How Recorders Handle Timestamps
Just as cameras handle time differently, recorders may handle timestamps differently as well. The two most common ways a VMS may handle time are by stamping frames upon arrival, or using the camera's timestamp.
Stamping on arrival is exactly what it sounds like. The VMS system marks the time it receives each frame of video. This avoids issues with cameras being out of sync, since the server is using its own stamp on each camera. However, in very large systems, or systems with high latency, it may take longer for frames from one camera to arrive than frames from another camera, which will cause video to be out of sync. In most cases, this shouldn't be a large span of time. We would guess less than a second, unless the network is extremely high latency. However, users should at least be aware that this may occur.
Other systems use the timestamp added to video by the camera. If all cameras are synchronized, this is not an issue, and may be more accurate than stamping video upon arrival, due to the latency issues described above. However, if cameras are not synched, it can cause massive issues. If a camera's clock is off by two hours, video on the VMS system will be marked as two hours off. Attempting to use synchronized playback will especially get difficult, as recorded video will simply not be where the user expects it.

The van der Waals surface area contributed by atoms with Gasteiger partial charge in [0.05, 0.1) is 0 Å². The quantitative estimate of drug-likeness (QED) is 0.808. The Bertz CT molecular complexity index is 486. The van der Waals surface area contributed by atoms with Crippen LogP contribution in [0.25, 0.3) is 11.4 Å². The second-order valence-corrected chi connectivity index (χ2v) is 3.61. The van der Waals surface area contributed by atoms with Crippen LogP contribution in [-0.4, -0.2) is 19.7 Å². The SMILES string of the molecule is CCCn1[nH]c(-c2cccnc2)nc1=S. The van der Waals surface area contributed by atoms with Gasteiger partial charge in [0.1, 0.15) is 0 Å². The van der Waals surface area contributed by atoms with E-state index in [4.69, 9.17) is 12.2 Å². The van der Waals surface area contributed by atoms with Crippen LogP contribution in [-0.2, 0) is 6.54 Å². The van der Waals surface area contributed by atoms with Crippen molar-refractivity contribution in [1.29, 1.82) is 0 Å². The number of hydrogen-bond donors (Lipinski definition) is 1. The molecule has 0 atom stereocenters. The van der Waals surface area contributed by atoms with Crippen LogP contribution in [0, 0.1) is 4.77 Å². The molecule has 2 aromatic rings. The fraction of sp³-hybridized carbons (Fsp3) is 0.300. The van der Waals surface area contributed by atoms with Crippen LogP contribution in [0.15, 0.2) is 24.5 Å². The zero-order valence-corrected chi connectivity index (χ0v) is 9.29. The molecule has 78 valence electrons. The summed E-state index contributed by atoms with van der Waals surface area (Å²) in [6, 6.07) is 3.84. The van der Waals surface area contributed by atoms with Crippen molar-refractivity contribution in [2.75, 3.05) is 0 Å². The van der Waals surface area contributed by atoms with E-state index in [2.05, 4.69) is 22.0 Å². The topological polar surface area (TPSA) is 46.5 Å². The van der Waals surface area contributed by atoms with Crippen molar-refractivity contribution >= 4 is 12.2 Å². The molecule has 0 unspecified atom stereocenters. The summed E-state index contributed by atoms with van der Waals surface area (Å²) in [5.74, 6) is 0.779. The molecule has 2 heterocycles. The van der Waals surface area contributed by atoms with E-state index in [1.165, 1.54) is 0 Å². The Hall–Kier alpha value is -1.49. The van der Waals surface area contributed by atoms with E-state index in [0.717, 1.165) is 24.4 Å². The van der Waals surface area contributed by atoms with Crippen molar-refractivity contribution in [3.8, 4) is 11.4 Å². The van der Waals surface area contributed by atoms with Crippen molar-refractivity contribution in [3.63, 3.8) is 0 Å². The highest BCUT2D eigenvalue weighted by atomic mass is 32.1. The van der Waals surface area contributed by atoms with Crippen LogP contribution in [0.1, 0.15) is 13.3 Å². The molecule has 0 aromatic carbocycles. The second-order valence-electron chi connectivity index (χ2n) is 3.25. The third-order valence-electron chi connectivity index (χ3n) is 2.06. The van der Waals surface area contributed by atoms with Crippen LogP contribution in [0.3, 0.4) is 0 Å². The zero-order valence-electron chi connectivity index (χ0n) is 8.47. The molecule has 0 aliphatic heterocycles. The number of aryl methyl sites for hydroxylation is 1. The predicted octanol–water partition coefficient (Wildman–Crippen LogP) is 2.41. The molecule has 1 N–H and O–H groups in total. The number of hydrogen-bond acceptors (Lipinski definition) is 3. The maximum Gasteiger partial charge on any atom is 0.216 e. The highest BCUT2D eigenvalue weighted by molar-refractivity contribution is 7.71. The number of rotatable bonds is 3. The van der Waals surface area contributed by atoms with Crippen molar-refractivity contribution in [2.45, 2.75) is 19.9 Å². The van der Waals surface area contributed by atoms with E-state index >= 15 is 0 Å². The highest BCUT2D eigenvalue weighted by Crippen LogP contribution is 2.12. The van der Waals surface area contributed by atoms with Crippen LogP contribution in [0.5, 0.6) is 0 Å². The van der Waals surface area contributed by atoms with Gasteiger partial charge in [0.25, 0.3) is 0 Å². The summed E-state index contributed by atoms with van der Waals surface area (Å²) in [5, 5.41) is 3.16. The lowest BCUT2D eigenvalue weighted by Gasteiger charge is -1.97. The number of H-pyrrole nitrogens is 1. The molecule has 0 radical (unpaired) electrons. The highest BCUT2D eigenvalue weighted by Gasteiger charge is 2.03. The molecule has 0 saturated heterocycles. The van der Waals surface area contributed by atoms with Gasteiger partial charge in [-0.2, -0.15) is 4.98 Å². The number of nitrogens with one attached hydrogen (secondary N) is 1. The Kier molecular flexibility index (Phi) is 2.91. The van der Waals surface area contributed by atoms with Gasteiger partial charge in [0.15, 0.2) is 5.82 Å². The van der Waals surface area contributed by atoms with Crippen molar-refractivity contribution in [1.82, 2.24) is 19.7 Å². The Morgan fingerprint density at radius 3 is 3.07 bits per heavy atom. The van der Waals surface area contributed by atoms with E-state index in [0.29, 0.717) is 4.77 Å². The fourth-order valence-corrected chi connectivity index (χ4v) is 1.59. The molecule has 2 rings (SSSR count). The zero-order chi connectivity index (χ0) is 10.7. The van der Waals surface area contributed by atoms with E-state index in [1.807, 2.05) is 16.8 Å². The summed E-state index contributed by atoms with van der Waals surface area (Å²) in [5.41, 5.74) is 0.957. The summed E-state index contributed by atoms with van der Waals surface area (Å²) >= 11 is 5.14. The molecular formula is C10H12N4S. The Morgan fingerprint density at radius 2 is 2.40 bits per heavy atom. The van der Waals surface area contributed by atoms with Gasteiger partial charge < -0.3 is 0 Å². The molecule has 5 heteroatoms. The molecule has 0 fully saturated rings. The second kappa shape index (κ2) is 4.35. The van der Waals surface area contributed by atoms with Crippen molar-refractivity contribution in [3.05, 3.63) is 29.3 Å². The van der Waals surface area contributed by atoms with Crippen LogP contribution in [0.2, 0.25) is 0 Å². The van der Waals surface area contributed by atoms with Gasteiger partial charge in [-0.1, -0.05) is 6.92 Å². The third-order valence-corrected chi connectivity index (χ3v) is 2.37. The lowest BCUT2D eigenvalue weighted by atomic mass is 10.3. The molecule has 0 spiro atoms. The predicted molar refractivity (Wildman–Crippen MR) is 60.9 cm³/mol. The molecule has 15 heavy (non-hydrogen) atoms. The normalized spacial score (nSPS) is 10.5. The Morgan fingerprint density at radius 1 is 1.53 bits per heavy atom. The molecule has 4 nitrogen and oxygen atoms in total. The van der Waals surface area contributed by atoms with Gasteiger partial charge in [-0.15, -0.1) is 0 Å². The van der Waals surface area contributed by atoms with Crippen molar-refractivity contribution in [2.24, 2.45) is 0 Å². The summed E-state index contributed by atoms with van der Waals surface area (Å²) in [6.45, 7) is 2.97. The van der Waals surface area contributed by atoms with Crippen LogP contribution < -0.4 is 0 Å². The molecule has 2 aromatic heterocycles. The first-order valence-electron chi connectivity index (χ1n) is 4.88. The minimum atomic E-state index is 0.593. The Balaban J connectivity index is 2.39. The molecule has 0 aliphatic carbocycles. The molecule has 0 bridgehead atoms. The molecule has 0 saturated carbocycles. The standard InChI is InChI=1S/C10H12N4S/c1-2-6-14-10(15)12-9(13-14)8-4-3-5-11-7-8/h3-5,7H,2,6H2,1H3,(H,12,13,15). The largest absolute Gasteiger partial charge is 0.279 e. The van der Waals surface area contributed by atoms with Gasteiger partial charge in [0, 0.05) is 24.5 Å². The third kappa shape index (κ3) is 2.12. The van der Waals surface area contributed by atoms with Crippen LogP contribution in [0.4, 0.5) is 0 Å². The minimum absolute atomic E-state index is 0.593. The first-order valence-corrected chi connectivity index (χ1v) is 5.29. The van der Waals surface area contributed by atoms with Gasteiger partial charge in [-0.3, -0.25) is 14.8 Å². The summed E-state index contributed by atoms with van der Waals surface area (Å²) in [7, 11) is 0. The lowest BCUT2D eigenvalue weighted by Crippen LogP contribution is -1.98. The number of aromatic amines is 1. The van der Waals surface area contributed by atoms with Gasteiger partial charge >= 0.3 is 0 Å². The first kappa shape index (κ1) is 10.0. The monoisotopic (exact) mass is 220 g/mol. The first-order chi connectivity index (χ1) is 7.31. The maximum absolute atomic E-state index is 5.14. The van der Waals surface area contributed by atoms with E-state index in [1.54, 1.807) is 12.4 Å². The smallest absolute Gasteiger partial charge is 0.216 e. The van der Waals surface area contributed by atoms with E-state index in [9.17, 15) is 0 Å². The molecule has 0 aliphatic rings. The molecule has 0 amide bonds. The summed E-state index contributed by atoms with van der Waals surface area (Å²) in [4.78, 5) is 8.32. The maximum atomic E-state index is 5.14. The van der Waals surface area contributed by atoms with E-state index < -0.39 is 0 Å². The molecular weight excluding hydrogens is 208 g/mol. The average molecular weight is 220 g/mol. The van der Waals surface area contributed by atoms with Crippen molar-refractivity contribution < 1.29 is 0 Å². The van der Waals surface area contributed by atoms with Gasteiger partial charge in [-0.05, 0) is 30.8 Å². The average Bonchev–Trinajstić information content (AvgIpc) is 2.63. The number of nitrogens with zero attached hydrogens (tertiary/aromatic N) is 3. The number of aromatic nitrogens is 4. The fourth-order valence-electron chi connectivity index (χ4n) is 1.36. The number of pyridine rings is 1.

In order to synchronize cameras, they need an NTP source from which to pull the current time. Internet servers, such as time.gov and ntp.org may be used, but this requires that the cameras be on a network with access to the internet, with ports opened for this communication. Many users regard this as an unacceptable security hole in their network, and choose to run sources internal to their network instead. There are at least two means by which this can be accomplished. The first method is via software.
It should be noted that Windows is capable of running as a time server. However, there are some issues with doing so. First, in order to set any given server as an Authoritative Time Server, users must edit the Windows registry. Many users will not be comfortable with this process. Second, by default, Windows updates time from a master server once per week. In order to change this, users must once again edit the registry.